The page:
12. 12. Legal Remedies• Negotiation is not always costless.– Not fun to get up in the middle of the night to negotiatewith your neighbor who’s playing loud music so you cansleep.– How do the safe drivers on a highway flag down aspeeding motorist (whose behavior is endangering others)to negotiate with her?– How do you trust people to live up to their end of thebargain?• This opens the door for the government to impose laws thatincrease total surplus.
  13. 13. Examples of Laws that Solve ProblemsCreated by Externalities• Noise ordinances that set quiet hours for neighborhoods.• Speed limits& no-passing zones.• Laws regarding broken headlights, taillights etc.• Zoning laws—can’t build loud factories in residential areas.• Pollution laws.• Seat belt laws.• Laws against theft, assault, murder.• Building codes—how high can buildings be, and how closeto the property line?• No talking on your cell phone in your car (or in class).
  14. 14. Taxing Negative ExternalitiesPQSDPQSDS+XC S+TaxXC=$100 per unit Tax=$100 per unitAlso called a Pigouvian tax.Example: Pay for Carbon output.
  15. 15. Subsidizing Positive ExternalitiesPQSDPQSDD+XB D+SubsidyXB=$100 per unit subsidy=$100 per unitExample: Financial aid!
  16. 16. Positional Externalities• Positional externalities occur when an increase in one person’sperformance reduces the expected reward of another person insituations in which reward depends on relative performance.• Occurs in many competitive situations.• People make investments to increase their relative standing, butthe cost of all those investments is likely to outweigh the collectivepayoff—after all, only one person can be #1!• Often leads to a prisoner’s dilemma.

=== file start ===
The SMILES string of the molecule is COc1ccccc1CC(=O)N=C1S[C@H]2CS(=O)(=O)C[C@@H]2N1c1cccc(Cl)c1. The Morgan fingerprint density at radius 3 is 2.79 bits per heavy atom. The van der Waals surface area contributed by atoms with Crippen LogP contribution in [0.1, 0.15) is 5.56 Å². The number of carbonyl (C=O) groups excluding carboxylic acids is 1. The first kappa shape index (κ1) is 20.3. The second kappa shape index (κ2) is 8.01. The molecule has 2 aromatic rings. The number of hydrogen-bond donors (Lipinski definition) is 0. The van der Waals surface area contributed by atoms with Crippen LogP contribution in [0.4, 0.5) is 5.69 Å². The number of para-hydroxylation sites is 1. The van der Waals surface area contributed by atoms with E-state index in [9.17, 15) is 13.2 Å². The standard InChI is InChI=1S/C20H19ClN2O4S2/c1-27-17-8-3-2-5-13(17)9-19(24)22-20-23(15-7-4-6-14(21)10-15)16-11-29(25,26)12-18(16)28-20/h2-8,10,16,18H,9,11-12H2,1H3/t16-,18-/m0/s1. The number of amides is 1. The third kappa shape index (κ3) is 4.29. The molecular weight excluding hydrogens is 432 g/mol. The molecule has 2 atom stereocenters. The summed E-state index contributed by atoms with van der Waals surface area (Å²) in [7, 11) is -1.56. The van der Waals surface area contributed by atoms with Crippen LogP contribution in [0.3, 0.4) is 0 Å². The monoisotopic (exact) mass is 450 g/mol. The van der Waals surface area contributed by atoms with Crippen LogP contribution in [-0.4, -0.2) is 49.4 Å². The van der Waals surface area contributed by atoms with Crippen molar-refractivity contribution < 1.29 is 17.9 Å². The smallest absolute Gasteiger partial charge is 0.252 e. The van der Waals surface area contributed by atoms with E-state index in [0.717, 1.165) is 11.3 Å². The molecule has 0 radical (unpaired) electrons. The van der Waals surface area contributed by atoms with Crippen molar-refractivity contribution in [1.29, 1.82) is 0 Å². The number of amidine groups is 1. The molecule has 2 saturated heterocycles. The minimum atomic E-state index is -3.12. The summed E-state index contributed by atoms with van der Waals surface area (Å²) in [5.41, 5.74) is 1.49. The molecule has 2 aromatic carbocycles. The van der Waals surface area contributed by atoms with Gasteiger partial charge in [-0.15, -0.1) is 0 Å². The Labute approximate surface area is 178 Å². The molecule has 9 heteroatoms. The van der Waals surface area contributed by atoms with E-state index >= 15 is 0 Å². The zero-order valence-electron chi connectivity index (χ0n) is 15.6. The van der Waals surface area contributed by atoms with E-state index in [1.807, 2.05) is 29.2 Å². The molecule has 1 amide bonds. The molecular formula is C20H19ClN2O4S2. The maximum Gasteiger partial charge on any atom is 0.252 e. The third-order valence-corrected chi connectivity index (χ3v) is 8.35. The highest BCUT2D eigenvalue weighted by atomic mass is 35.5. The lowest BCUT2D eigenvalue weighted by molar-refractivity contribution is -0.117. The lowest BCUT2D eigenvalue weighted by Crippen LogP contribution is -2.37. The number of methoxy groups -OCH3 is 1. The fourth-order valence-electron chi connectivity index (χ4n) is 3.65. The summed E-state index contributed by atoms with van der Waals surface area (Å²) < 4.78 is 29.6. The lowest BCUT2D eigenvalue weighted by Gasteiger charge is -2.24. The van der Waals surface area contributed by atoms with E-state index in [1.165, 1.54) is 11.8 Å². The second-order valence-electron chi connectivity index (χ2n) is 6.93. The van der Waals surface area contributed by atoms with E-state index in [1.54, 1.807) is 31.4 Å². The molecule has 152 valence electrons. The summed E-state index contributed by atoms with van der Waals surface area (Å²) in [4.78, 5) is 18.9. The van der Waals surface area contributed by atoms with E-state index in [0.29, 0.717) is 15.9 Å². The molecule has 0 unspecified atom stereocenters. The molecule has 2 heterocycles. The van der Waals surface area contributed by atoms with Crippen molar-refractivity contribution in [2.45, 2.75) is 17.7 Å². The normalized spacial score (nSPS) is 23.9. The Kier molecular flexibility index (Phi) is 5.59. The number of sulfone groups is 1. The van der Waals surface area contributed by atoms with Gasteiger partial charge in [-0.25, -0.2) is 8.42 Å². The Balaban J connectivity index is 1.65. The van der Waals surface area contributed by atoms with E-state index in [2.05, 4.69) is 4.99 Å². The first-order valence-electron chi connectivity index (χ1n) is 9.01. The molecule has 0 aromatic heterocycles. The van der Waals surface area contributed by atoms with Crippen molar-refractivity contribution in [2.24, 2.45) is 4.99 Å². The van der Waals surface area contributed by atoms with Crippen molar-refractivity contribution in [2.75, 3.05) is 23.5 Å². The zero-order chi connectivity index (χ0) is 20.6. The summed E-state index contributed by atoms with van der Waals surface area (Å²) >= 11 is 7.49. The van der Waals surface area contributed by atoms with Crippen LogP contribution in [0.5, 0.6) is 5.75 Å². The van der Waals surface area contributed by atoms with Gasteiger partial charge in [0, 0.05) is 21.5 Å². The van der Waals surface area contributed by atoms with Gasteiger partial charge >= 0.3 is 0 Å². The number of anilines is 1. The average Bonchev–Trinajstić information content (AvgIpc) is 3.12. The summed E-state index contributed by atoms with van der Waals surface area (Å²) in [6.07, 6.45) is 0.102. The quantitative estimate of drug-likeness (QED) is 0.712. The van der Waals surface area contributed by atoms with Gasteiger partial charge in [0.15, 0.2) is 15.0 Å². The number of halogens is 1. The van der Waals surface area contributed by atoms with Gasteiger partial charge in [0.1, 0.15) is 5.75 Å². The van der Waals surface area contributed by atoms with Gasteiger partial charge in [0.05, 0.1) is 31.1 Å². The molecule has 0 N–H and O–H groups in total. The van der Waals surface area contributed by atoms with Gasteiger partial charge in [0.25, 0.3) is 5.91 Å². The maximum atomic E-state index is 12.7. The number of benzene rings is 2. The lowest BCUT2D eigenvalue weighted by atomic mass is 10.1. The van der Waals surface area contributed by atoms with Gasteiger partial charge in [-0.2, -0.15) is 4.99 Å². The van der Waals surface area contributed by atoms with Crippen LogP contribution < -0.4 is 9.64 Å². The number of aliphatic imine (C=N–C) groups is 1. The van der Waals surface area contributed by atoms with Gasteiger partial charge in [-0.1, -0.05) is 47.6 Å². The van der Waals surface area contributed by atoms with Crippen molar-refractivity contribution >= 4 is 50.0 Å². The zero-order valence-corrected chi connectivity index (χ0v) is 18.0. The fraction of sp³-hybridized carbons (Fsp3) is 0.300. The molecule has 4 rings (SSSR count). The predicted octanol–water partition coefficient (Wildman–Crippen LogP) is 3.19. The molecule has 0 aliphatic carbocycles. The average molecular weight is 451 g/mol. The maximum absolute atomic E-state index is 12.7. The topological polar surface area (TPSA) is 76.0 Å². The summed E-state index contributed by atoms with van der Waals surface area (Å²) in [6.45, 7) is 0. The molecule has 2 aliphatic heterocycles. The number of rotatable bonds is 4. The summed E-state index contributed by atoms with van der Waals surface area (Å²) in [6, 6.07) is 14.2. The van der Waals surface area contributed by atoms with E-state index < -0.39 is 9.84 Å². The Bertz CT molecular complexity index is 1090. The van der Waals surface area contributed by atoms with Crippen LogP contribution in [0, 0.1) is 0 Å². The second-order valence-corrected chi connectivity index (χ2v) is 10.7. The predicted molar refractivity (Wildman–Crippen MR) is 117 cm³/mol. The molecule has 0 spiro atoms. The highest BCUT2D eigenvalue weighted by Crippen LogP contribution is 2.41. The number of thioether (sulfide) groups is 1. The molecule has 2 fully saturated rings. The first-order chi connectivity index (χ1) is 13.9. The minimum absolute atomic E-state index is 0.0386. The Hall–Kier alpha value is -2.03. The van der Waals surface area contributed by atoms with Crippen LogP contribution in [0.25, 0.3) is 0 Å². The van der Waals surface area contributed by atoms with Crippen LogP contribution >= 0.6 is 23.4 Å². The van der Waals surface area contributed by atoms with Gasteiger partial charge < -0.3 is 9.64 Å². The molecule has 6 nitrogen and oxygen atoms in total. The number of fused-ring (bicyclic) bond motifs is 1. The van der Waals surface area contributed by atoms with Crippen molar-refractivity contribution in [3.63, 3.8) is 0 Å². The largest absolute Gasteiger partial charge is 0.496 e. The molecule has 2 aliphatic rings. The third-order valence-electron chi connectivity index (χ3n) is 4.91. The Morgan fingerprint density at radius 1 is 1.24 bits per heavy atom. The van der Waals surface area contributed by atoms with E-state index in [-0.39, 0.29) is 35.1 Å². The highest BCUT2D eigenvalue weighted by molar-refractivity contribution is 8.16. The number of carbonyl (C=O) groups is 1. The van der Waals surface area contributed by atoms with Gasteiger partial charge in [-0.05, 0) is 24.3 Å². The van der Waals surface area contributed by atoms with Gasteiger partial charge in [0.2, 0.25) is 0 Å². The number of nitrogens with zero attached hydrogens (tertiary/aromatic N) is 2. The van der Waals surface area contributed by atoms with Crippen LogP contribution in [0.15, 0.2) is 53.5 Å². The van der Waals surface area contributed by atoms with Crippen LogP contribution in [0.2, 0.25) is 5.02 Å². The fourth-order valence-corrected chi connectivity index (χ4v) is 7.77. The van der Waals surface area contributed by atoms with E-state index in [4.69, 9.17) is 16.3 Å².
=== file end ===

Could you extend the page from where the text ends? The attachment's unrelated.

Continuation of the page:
17. 17. Why would Lance dope?• Lance Armstrong recentlydecided not to fight the U.S.Doping Agency’s allegationsthat he used performanceenhancing drugs.• Taken as a implicit admissionthat the allegations are true.
  18. 18. Why Would Lance Dope?LanceDon’tDopeDopeAlbertoDon’tDopeSecond bestfor eachWorst for AlbertoBest for LanceDopeBest for AlbertoWorst for LanceThird bestfor each
  19. 19. Poor Lance?• Should we really blame the guy just because he knows a Nashequilibrium when he sees one?A. YesB. No• Maybe, but according to the World Anti-Doping Code– Armstrong will be stripped of his seven Tour titles, bronze medalhe won at the 2000 Olympics andall other titles, awards andmoney he won from August 1998 forward.– Armstrong also will be barred for life from competing, coachingor having any official role with any Olympic sport or other sportthat follows the World Anti-Doping Code.– Recently stepped down as Chair of the Board of Directors ofLivestrong.
  20. 20. Other Examples• Arms races (arms agreements)• Campaign spending (campaign spending limits)• Sports gear (ban on high-tech full-body suits for swimmers)• Educational attainment & study habits (“nerd”)• The “rug-rat race” (accusations of being a “helicopter parent”)• Edgy tatoos and piercings (social norms)• Nudity, sex, violence in the media (social norms)